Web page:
Dontia Deone Mobley, known as “Dante,” is a 34-year-old resident of 611 South Bacher Street in Bunnell. He’s a sex offender serving 10 years’ probation following his release from prison in March 2018 after serving almost five years on a statutory rape charge involving a 14 year old girl.
Just before 11 today, Mobley was arrested and charged with molesting a girl who was 8-9 years old when he was a counselor at the Boys and Girls Club in Palm Coast before his incarceration.
The alleged incidents took place from May 2011 to August 2012, when Mobley was between and 27 and 28 years old. The club then and now operates out of Rymfire Elementary during the school year, and out of Bunnell Elementary during summer vacation.
Mobley worked for the Boys and Girls Club in Flagler from December 2009 to January 2013, according to Joe Sullivan, the long-time chief professional officer of the Volusia-Flagler club. Mobley was fired when parents reported that he was making inappropriate comments to girls at the club.
“Last spring DCF came around and was investigating him for things that may have happened at the club,” Sullivan said of the Department of Children and Families, “and the they turned that over to the sheriff’s office. We’ve cooperated with it, but we had no record or complaints about him other than the fact that parents came to us and he told us he made some inappropriate comments to their daughters.” Mobley would tell girls that they would make good adult dancers some day.
According to Mobley’s arrest report, the victim, now about 16, reported to investigators that Mobley rubbed himself against her over clothing until he ejaculated, made the girl sit on his lap during field trips, and propositioned her to have oral sex. “Mobley was in complete custody and control of the child due to him being her Boys and Girls club counselor for multiple hours per day,” the report states.
The sheriff’s office was alerted to the allegations in May 2018. Detective Nicole Quintieri handled the investigation, interviewing the suspect who, according to a sheriff’s release, “eventually provided a confession.” He was near the intersection of East Drain Street and South State Street in Bunnell this morning when he was arrested at 10:40 a.m.
Mobley was arrested on probation violations before his arrest today. (He’d refused to submit to electronic GPS monitoring, failed a reporting requiredment and lived within 1,000 feet of a park, which is prohibited for sex offenders.) He now faces a charge of lewd and lascivious molestation of a victim younger than 12, a first degree felony that exposes him to up to 30 years in prison. Since the charge pre-dates his 2013 arrest, he would not be considered a prison-release re-offender, which could have aggravated his sentence, if found guilty. In the 2013 case, he was convicted for engaging in sex with a 14-year-old girl in a van in Bunnell.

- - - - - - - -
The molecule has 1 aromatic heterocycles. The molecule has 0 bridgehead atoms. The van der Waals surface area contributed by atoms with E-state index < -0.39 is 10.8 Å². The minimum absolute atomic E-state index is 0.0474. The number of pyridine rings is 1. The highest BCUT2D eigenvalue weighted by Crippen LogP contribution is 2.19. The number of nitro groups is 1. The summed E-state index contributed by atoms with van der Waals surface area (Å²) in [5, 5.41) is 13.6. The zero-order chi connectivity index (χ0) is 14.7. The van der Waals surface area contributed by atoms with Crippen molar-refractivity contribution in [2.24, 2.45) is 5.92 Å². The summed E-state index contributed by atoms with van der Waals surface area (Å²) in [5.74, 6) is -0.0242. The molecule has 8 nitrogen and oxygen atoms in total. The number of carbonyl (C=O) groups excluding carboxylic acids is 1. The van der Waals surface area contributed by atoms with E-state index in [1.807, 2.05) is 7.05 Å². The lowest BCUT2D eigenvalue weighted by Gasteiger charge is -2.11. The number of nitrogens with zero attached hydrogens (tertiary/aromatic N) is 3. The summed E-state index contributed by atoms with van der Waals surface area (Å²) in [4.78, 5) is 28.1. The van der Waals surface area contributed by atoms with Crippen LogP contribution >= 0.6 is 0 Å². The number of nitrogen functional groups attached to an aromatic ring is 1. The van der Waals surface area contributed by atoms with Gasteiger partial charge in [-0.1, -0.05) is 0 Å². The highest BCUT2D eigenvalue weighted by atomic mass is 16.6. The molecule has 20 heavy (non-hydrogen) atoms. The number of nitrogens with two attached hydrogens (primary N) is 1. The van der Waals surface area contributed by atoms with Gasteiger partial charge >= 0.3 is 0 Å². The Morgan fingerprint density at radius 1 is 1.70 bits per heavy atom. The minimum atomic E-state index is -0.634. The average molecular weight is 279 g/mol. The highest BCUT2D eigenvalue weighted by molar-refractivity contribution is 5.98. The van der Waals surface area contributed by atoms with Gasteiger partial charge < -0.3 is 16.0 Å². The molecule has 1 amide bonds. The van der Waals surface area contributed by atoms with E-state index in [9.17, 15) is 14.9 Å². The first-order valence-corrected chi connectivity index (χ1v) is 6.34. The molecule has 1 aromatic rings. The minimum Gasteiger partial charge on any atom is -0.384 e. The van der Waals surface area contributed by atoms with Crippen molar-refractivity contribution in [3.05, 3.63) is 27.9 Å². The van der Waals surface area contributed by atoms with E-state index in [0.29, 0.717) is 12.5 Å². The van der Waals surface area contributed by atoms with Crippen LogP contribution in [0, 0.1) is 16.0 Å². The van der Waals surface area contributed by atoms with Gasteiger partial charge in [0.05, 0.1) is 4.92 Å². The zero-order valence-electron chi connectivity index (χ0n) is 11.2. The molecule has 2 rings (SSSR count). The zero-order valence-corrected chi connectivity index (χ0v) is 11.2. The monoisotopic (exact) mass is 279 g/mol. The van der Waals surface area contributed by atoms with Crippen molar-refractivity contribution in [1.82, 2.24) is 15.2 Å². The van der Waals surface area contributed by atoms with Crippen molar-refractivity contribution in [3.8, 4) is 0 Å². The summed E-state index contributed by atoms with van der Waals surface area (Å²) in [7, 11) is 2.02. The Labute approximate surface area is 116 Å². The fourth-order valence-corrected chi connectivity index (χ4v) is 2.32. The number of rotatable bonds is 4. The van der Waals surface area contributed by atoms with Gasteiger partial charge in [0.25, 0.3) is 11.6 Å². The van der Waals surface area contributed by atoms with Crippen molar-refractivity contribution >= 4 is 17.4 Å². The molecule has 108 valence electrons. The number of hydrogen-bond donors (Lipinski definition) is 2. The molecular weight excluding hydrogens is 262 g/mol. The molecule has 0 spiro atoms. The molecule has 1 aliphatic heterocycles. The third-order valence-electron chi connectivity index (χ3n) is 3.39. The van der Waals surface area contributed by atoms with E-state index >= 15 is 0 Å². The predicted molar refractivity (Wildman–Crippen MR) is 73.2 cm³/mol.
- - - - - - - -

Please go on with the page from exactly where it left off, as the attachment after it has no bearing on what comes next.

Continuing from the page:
The after-school clubs “provide a fun, safe and constructive environment for kids and teens during out-of-school hours,” according to the national club’s mission, with a focus on lower-income children and programs that help students “succeed in school, develop leadership skills, and maintain healthy lifestyles.” The Boys and Girls Club of Volusia Flagler has eight locations currently, just one of them in Flagler. It had previously operated out of Carver Gym in Bunnell.
The club in Flagler, which gets a $30,000 subsidy from the county commission but raises most of its funds, enrolls about 200 students over the course of the year, though not all attend at the same time. Generally, Sullivan said, the club has an enrollment of about 50 to 70 students working with a staff of five– a full time unity director, a full-time program director, and three part-time youth development professionals. That was Mobley’s official title. His responsibilities included helping students with homework, organizing games and physical fitness. The program operates out of a music room, an art room and a gymnasium, from 3:30 to 7 p.m. The school provides the students with dinner every night, thanks to a USDA grant.
“We’re a safe place for kids to go. I’m in my 27th year, and this is the first time we’ve had an allegation like this, but we take this very serious, only one is too many,” Sullivan said. “The safety of kids is our most important thing, and if we fell down on the job one time this is something we can never let happen again, and let’s see where the investigation goes.” Sullivan added: “My heart goes out to the girl and the family. She’s in my thoughts and prayers.”